In Remembrance . . .

r. Queen Elizabeth, a grandiflora c. 1953
Rosemary offficinalis

“Rosemary for Remembrance”

Sprig of Myrtle

Ancient symbol of happy marriage

English Oak

Strength of love

These are among the foliage, herbs, and late summer flowers featured in the spray spread on top of the casket of Queen Elizabeth II, several of which had been cut from the gardens of the various royal residences.

Russian Sage Saturday

Russian Sage with Honey Bee

About the only flowering plant in my garden that survived this horrendous heat dome is Russian Sage. In fact, the large bushes have thrived, with little watering needed. How the bees do buzz among those four-foot tall branches by the front gate arbor. I try to avoid disturbing them at their work as I pass by on the way to the corner mailbox. They don’t seem to mind.

Russian Sage (Perovskia atriplicifolia) is a bushy, woody-based deciduous perennial with long terminal panicles of small, lavender-blue flowers, borne on thin chalky-white stems clad with aromatic grey or silvery leaves. Quite drought and heat tolerant, it is one of those garden perennials that require little to no fussing over.

Of course, if they grow “too big for their britches,” sprawling over the edges of paths, cutting them back one-third is all that’s needed to encourage more upright growth. In fact, the most common complaint with Russian sage is sprawling, floppy stems. With some varieties, this is almost unavoidable, requiring a hoop support or other means of staking to keep the plants more upright.

I like to leave mine in place for winter color and shape under snow cover. Only in spring do I cut them to the ground as tiny new growth appears. Throughout spring and summer, Russian Sage will grow up to three to five feet tall. There is a shorter variety, “Lacey Blue,” that reaches only two feet, but lacks the drama of the taller “Blue Spires,” especially when planted en masse in the garden border.

Russsian Sage “Blue Spires”

What has survived — if not thrived — in your garden during this hot summer?

Pages from my journal . . . .

Woe to those who call evil good and good evil . . .

who acquit the guilty for a bribe but deny justice for the innocent.” ~ Isaiah 5:20, 23

He crushed opposition with violence and projected an image of himself as a powerful, indispensable leader by fostering a cult of personality, celebrity, spectacle. That is, showmanship.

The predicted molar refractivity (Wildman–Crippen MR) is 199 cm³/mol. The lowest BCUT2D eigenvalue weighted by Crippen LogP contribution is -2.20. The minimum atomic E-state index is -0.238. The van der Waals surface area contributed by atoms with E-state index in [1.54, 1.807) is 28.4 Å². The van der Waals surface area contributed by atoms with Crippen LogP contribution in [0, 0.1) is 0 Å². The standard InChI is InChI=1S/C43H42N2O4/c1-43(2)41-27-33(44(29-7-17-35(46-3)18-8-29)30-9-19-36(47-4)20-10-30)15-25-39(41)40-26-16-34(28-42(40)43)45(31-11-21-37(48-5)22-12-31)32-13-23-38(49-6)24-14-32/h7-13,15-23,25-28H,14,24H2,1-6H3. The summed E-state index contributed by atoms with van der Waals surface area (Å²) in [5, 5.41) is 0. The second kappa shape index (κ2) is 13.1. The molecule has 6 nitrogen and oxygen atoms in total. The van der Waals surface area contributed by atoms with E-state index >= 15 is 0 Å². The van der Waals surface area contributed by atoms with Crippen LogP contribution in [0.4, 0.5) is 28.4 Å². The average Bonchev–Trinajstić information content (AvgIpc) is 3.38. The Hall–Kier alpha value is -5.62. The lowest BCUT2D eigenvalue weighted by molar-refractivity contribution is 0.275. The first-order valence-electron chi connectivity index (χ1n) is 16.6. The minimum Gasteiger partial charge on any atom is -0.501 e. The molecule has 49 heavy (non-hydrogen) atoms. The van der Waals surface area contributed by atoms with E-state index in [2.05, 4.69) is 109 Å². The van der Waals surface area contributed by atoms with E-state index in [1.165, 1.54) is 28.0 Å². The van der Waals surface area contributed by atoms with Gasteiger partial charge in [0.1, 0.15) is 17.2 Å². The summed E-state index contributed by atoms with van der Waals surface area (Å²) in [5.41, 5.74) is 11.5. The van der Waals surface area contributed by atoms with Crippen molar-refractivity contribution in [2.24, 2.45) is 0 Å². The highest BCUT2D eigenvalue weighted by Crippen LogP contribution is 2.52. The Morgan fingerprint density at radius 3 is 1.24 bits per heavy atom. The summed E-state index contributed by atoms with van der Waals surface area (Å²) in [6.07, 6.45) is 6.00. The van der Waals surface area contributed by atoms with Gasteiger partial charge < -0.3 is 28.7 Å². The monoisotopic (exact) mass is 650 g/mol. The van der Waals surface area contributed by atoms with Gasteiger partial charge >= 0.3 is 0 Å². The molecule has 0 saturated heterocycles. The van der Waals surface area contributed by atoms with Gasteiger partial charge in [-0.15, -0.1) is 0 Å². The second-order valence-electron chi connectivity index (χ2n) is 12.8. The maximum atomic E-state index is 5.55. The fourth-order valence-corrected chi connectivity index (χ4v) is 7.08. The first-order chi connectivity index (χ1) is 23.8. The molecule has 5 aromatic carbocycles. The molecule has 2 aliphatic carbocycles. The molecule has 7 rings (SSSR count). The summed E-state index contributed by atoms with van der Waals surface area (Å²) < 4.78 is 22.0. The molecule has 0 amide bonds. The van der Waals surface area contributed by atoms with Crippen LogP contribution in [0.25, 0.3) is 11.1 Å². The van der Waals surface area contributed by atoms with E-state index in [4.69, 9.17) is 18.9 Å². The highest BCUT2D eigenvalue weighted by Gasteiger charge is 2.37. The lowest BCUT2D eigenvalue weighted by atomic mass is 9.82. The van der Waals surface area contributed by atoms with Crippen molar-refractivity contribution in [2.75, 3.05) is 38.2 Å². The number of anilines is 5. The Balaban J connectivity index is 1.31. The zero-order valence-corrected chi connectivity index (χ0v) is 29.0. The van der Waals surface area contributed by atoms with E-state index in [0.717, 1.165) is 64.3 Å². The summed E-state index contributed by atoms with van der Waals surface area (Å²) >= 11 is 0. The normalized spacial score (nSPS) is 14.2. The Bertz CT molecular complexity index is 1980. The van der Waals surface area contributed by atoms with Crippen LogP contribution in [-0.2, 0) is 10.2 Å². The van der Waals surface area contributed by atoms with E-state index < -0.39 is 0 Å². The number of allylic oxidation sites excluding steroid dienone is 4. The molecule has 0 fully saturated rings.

Sound like anyone you know? I’m talking about Mussolini. I’ve been thinking of him lately and the correlations between him and our current president’s immediate predecessor. Although the historical precedents and political circumstances differ, the comparisons in terms of character and style are downright scary.

Okay, enough talking in circles. Just as Mussolini took overtook the Fascist movement in Italy during the 1930s, Trump exploited the ultra-nationalist, alt-right movements in the United States in the 2010s.

Fascist regimes thrive on disorder and the chaos they foment, only to claim they are the only ones who can “fix it” ~ vis-a-vis both Trump and Mussolini. If things work out well, take all the credit. If things go badly, as they indeed did, blame everybody else.

Arrogant contempt, greed, hunger for power use deception to cause confusion and distrust. Trump exploited existing economic fears during the period leading up to the 2016 presidential election, just as Mussolini used prejudice against minority groups in Italy and sowed discontent among the populace to seize power.

Furthermore, both neutered institutions that challenged them. We have seen how Trump copied past ethnic-nationalistic movements in pre-WWII Europe, goading with “stand by” and “fight like hell” and shaking a fist at rally after rally, culminating in the insurrection in D.C. on 6 January 2021. Can you imagine where we would be today had he succeeded?

And he’s still fighting to regain control. Lord, have mercy.

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